• F. Gerigk: CDR2: the copy-editing of the report takes longer than expected due to staff shortages in the CERN editing office. CDR2 editing was outsources to someone, who can only work on week-ends. The editing should be finished by mid-May. On the bright side it seems that there are not many corrections to make which should speed up the remaining process. On the injection of Linac4 into the PS booster: Christian Carli and Brennan Goddard agreed to look at longitudinal and transverse painting issues, respectively. B. Goddard is counting on getting a fellow who will work with ACCSIM on transverse painting schemes. Serious results, however, can only be expected by autumn. C. Carli will start soon with the longitudinal capture process, probably using Long1D. The latest simulation results from S. Cousineau with Orbit suggest substantially more transverse emittance growth in the PSB than M. Martinis simulations with ACCSIM. It is likely that these differences stem from different conditions for the simulations and one now needs to look for possible explanations. Generally it seems that already the simulations with ACCSIM predict a worse behaviour than actually observed in the PSB (comparing actual operating conditions).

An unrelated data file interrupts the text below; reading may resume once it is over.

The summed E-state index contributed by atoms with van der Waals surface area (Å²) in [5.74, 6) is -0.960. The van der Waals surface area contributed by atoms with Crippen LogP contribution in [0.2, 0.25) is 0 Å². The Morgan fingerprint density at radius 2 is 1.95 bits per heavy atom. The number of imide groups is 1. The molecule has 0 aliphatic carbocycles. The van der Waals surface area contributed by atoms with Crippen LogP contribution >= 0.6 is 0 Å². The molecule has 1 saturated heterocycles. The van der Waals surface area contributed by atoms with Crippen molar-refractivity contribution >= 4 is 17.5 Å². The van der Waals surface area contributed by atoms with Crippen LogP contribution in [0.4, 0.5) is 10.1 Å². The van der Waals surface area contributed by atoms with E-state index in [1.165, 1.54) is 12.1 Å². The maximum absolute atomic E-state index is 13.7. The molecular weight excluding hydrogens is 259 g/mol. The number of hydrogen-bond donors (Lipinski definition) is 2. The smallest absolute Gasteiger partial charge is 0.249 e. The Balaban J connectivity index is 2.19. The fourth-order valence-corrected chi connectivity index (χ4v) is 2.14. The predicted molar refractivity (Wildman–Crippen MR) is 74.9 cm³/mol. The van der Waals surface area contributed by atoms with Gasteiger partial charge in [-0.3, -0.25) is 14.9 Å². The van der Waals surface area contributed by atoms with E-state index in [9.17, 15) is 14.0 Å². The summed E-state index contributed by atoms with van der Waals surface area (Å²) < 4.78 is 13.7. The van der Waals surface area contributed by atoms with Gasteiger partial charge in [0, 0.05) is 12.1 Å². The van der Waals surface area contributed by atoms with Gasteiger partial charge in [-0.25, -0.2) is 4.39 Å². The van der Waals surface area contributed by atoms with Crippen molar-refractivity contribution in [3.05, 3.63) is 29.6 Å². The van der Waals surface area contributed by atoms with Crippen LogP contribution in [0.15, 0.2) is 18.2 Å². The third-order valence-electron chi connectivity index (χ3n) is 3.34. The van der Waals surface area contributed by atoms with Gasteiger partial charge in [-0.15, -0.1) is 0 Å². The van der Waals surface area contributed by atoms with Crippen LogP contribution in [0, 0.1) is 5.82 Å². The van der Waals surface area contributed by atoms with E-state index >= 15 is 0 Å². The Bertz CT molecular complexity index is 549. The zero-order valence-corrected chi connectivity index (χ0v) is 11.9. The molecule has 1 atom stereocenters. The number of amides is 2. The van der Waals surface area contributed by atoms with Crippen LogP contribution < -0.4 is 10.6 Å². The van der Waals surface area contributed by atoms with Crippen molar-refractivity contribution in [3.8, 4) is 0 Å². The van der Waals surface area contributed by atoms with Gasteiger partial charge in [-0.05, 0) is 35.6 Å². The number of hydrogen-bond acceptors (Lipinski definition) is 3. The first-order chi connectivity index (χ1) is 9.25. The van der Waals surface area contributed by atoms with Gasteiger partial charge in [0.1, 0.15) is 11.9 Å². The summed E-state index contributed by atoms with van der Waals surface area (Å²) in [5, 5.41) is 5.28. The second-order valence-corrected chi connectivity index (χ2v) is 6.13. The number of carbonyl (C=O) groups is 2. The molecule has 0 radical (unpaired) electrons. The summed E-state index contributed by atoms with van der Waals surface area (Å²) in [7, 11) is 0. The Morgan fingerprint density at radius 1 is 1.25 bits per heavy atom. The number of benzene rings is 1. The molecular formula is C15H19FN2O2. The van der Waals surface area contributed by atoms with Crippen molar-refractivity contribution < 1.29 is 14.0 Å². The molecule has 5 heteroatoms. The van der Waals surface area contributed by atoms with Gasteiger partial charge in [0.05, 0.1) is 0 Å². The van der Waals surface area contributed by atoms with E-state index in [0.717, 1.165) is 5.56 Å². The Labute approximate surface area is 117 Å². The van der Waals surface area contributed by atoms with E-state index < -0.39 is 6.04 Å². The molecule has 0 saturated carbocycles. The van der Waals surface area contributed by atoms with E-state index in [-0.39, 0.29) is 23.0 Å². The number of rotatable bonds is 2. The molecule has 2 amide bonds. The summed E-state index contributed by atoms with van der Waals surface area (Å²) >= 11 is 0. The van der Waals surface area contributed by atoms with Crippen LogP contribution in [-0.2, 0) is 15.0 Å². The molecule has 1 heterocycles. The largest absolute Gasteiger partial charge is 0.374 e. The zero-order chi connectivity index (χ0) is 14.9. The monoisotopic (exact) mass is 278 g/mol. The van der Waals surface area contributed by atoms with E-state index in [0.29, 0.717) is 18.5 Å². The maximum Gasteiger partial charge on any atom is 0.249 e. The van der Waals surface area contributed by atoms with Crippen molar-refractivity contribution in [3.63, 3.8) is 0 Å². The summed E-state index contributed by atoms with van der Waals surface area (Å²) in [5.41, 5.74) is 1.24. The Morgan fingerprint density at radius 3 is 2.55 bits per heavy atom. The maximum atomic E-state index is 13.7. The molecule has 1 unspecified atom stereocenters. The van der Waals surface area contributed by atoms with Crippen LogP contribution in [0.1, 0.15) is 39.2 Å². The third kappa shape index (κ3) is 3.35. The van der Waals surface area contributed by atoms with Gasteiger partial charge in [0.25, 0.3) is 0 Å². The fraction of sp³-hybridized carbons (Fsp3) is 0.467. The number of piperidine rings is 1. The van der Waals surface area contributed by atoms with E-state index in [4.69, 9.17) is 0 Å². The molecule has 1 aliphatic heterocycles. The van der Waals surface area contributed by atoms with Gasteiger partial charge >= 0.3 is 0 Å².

• E. Sargsyan: reported that a technical note on a possible spoke cavity linac (to replace the SCL section of Linac4) is currently being prepared.
  • G. Bellodi: reported that the work on the Linac4 transfer line now converges toward the version that was presented in the last SPL meeting (slides). There are no major objections from civil engineering and she is now entering a 2nd iteration of the design, looking in more detail at multi-particle tracking.
  • R. Wegner: reported that he works on comparing different normal conducting structures for the energy range of 90 - 160 MeV for Linac4. This work follows the request of the HIPPI advisory committee to draw up a list of possible structures and to compare the advantages and disadvantages of each alternative. This work will also help to assess if there is a "cheap" NC option only to be used for Linac4. In case the SPL gets approved one would then replace this section with a high-duty cycle structure which is likely to be superconducting. The first structure under study was a 7-cell pi mode structure @ 352.2 MHz, similar to the LEP NC accelerating cavities. Stability calculations suggest that this is possible, however one would need 14 LEP klystrons to power the structure, which is not possible because only 7 are still available and the existing space is too small to accommodate such a large number of RF systems.